Playwrights might take to heart Lynn Nottage’s solution for alleviating the performance anxiety that inevitably comes with winning a Pulitzer Prize — write a comedy. “By the Way, Meet Vera Stark” won’t conquer the world the way “Ruined” did after picking up the Pulitzer (and every other significant award) in 2009. But this cheeky Hollywood bio-dram, about the demeaning career options for black actresses going back to the 1930s, smartly showcases scribe’s comic gifts, especially her zest for satire. More’s the pity, then, that she lets her political anger run amok in the second act and loses her dramatic focus.
Act One soars on the originality of Nottage’s comic vision of how the Hollywood dream factory has always relegated actresses to the kind of stereotypical feminine roles that don’t sexually threaten men or challenge their belief in their own gender superiority.
In a broad but earnestly funny perf, Stephanie J. Block plays the movie starlet Gloria Mitchell as if her life depended on how winsomely she can toss her pretty curls. Gloria’s career is surely in peril if this aging ingenue fails to win the role of the doomed octoroon heroine in “The Belle of New Orleans.” So when the play opens in 1933, on set designer Neil Patel’s sugary candy box of a movie star’s boudoir, “America’s Sweetie Pie” is slugging down gin and anxiously running lines with her maid in preparation for her critical audition.
Gloria’s smart and beautiful African-American maid, Vera Stark (Sanaa Lathan, in a drop-dead perf), also has acting ambitions. But as a woman of color, Vera’s options are even narrower. She can play a house slave in this antebellum Southern epic, or … well, that’s about it.
But where Gloria is desperate, Vera is resourceful, as are the two would-be actresses who live in her rooming house: Lottie (a big lady with a big voice, in Kimberly Hebert Gregory’s glowing perf), who smothers her huge natural talents to play a cliched Mammy role, and Anne Mae (saucy Karen Olivo), who swaps one racially demeaning role for another by reinventing herself as a fiery senorita from Latin America.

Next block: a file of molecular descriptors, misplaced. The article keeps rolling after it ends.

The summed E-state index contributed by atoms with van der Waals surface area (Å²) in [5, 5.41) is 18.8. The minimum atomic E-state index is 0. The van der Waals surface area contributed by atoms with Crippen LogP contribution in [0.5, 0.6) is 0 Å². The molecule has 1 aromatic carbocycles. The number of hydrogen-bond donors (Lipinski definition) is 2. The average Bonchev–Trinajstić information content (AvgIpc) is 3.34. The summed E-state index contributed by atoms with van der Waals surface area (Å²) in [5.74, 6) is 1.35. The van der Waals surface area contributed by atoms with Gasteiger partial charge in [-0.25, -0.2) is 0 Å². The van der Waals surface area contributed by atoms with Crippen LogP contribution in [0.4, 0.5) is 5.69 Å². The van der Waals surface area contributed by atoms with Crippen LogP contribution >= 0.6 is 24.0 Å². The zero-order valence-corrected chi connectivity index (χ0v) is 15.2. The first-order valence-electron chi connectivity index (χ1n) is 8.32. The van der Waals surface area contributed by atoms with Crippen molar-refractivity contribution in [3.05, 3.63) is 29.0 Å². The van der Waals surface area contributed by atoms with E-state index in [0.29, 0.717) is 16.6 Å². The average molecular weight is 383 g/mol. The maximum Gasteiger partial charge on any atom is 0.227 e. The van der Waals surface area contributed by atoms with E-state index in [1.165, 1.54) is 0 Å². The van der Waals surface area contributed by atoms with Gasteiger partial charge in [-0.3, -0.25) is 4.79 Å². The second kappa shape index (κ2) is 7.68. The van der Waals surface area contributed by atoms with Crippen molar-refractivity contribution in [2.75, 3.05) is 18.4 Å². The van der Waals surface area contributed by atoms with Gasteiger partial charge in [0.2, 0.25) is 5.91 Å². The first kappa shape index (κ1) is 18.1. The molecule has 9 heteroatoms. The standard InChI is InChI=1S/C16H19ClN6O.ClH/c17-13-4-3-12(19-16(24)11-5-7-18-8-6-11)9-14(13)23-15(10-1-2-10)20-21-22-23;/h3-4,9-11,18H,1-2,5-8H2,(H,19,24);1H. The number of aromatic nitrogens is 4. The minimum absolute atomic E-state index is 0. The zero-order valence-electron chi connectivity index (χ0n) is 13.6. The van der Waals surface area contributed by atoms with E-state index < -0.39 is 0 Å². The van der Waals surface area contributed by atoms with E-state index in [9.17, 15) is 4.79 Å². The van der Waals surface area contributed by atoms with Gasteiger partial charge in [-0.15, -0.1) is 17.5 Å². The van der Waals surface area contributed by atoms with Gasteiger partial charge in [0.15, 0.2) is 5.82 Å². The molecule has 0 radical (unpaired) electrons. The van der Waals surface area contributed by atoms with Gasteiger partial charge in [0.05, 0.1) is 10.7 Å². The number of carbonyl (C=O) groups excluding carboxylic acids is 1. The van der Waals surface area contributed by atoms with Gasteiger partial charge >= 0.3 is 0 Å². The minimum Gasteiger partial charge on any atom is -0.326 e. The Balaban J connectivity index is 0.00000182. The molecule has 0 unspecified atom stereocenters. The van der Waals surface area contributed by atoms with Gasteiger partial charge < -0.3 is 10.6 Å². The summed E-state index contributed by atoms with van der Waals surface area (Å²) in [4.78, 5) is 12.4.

The keen point Nottage makes of their comic compromising is that women of color had no choice but to adapt themselves to the stereotypical roles open to them — if they hoped to work at all in Hollywood. And this very funny first act ends with all four women (and the hapless director, played by Kevin Isola, who had hoped to make a realistic drama) giving the studio producer (played by David Garrison) the movie he demands: a romantic weeper with “no whores, no cotton pickin’ slaves, no misery.”
Act Two continues the theme of how demeaning role-playing costs women of color the authenticity of their identity. But Nottage doesn’t give the aud what it wants — not directly, anyway — which is more of Vera and Gloria and friends trying to outwit the system.
Instead, the scribe introduces a trio of socio-political critics of the black experience in the modern-day setting of a film forum. As these academics amusingly but fatuously pontificate on the significance of Vera Stark’s “ground-breaking” work in “The Belle of New Orleans,” the final scene of that movie is screened behind them in all its grotesque glory. (Credit Tony Gerber for the period-perfect film.)
Heavy-handed though it is, the switch to satire does bear out Nottage’s cutting point that these pompous bloviators (and feel free to name them) are locked into their own narrowly self-defined roles and playing the same old game. But the parodist style is applied with less assurance to projections (the work of Shawn Sagady) of a 1970s TV talk show in which Vera Stark shows up as an aging, drunken has-been reduced to playing Vegas club gigs. And while helmer Jo Bonney gets first-rate performances from her protean ensemble players, the coolly contemporary style of Act Two leaves us longing for the warmth and humanity that disappeared without a trace during the intermission break.